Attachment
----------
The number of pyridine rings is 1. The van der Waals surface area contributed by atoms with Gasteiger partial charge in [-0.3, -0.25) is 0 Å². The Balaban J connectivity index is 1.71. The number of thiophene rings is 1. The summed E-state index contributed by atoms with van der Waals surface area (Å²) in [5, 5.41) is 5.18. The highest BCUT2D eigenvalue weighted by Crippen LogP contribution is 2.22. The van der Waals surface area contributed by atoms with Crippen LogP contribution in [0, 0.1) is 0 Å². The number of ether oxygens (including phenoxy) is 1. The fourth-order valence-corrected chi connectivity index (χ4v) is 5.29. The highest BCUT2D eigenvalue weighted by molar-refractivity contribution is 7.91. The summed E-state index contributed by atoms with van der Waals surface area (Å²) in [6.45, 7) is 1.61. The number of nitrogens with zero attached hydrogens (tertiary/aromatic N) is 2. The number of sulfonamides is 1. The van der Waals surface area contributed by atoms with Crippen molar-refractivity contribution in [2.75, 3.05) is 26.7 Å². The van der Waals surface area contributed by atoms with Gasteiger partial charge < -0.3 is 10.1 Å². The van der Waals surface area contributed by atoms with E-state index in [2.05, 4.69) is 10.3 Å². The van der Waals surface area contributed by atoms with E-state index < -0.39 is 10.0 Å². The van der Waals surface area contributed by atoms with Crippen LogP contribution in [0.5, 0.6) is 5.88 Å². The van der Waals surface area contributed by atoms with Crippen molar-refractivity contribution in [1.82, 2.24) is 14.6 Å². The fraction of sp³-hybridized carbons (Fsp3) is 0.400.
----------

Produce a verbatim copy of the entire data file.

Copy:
The number of pyridine rings is 1. The van der Waals surface area contributed by atoms with Gasteiger partial charge in [-0.3, -0.25) is 0 Å². The Balaban J connectivity index is 1.71. The number of thiophene rings is 1. The summed E-state index contributed by atoms with van der Waals surface area (Å²) in [5, 5.41) is 5.18. The highest BCUT2D eigenvalue weighted by Crippen LogP contribution is 2.22. The van der Waals surface area contributed by atoms with Crippen LogP contribution in [0, 0.1) is 0 Å². The number of ether oxygens (including phenoxy) is 1. The fourth-order valence-corrected chi connectivity index (χ4v) is 5.29. The highest BCUT2D eigenvalue weighted by molar-refractivity contribution is 7.91. The summed E-state index contributed by atoms with van der Waals surface area (Å²) in [6.45, 7) is 1.61. The number of nitrogens with zero attached hydrogens (tertiary/aromatic N) is 2. The number of sulfonamides is 1. The van der Waals surface area contributed by atoms with Crippen molar-refractivity contribution in [2.75, 3.05) is 26.7 Å². The van der Waals surface area contributed by atoms with Gasteiger partial charge < -0.3 is 10.1 Å². The van der Waals surface area contributed by atoms with E-state index in [2.05, 4.69) is 10.3 Å². The van der Waals surface area contributed by atoms with E-state index < -0.39 is 10.0 Å². The van der Waals surface area contributed by atoms with Crippen LogP contribution in [0.5, 0.6) is 5.88 Å². The van der Waals surface area contributed by atoms with Crippen molar-refractivity contribution in [1.82, 2.24) is 14.6 Å². The fraction of sp³-hybridized carbons (Fsp3) is 0.400.